Blade: Cutting Loose by Tim Bowler
|Blade: Cutting Loose by Tim Bowler|
|Reviewer: Jill Murphy|
|Summary: Penultimate instalment of this wonderful and original series. Bookbag is as addicted as ever. Blade is finished, but his enemy is just getting started...|
|Buy? Yes||Borrow? Yes|
|Pages: 160||Date: April 2010|
|External links: Author's website|
Cutting Loose is the seventh book about Blade, the fourteen-year-old anti-hero who has unerring skill with a knife and a past that won't let him go. Blade is coming to the edge of his resources and he can't go on for much longer. He has done all he can to expose uber-villain Hawk - rescued Jaz, talked to the police, given up his carefully-hidden evidence, set a gang war in motion in the Beast. It's not enough, but it's the best he could do and now he just wants out.
Ruby doesn't think it's good enough though, and she prevents Blade from throwing himself off a bridge and into Mother Grime. Chicken bastard! she calls him, and Blade knows she's right. So he hauls himself back and tries to do something better, to be someone who can go some way to making up for the loss of Becky. But Hawk is still free. Still powerful. And his men are swarming the Beast, looking for the boy assassin and betrayer.
And they catch him...
I will let you into a secret: I shouldn't really be reviewing this book. We can't cover everything here at Bookbag, and seventh books in series are way down the pecking order in terms of priorities. I've covered everything you'd need to know in multiple previous reviews - see? There really isn't anything more to say. But I can't help it. I'm utterly, utterly addicted to Blade. I love the tension. I love the economy of words but complexity of plot. I love the lingo. I love the sheer rawness of it all. But most of all I love the way very serious issues are presented just as they are, with Bowler having total confidence in his readers - he trusts them to get it and form their own conclusions. There truly is nothing else like it on the bookshop shelves - I know, I know, I've said it several times before - and I think it's absolutely stupendous.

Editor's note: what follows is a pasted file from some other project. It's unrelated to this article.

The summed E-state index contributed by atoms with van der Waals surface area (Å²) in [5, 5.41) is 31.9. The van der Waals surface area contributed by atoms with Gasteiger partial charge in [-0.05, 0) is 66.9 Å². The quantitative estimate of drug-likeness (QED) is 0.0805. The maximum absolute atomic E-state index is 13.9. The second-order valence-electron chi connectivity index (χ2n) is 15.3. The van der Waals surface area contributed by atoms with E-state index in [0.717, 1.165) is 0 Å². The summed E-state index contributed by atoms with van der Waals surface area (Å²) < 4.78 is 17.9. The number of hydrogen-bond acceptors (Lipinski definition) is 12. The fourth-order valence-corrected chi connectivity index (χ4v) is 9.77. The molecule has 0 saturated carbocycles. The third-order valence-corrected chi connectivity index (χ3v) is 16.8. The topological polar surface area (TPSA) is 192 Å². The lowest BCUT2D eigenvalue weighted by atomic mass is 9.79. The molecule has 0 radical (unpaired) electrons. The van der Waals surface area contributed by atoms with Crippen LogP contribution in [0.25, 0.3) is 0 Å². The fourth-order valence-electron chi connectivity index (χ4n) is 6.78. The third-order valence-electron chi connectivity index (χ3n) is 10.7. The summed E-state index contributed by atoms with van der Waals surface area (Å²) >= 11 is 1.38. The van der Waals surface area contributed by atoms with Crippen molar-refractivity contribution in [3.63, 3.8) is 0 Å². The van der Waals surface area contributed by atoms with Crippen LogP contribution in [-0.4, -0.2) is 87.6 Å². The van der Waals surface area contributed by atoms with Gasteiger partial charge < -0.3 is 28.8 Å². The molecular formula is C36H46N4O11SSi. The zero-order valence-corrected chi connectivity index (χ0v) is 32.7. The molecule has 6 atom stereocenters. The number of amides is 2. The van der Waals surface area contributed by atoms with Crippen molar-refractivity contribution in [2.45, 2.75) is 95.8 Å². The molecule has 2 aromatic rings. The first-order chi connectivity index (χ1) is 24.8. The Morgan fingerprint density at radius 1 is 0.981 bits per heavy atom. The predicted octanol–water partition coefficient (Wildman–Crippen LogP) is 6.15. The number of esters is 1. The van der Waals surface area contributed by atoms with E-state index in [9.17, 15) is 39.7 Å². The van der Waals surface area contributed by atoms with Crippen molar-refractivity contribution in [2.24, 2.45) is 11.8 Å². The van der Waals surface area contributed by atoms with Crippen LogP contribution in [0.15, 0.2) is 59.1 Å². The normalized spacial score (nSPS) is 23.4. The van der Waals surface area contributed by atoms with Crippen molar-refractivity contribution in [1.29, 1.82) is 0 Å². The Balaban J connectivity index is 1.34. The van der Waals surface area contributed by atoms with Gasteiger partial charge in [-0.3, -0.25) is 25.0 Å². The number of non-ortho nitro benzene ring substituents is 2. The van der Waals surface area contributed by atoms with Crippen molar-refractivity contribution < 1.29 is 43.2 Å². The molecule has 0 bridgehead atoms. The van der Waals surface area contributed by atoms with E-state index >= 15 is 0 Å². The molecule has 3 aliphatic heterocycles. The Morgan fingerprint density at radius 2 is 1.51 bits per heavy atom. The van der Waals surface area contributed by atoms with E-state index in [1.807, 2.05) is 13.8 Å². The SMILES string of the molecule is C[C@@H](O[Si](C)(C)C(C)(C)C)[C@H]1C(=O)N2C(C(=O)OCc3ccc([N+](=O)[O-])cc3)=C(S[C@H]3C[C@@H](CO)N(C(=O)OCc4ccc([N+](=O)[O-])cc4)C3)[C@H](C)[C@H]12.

In this, penultimate instalment, Blade makes a real attempt to make emotional reparations as well as practical ones. It's hard and it's heartbreaking. And there's something awfully Hardyesque in the way his past just will not let him go.
Whatever happens, I shall cry after the next and last book, because it will all be over.
Every child should read these books.
My thanks to the good people at OUP for sending the book.
As I've said, there really isn't anything like this out there anywhere, but I think they might also enjoy Crossing the Line by Gillian Philip, the story of the aftermath of a fatal stabbing.
Tim Bowler was kind enough to be interviewed by Bookbag.
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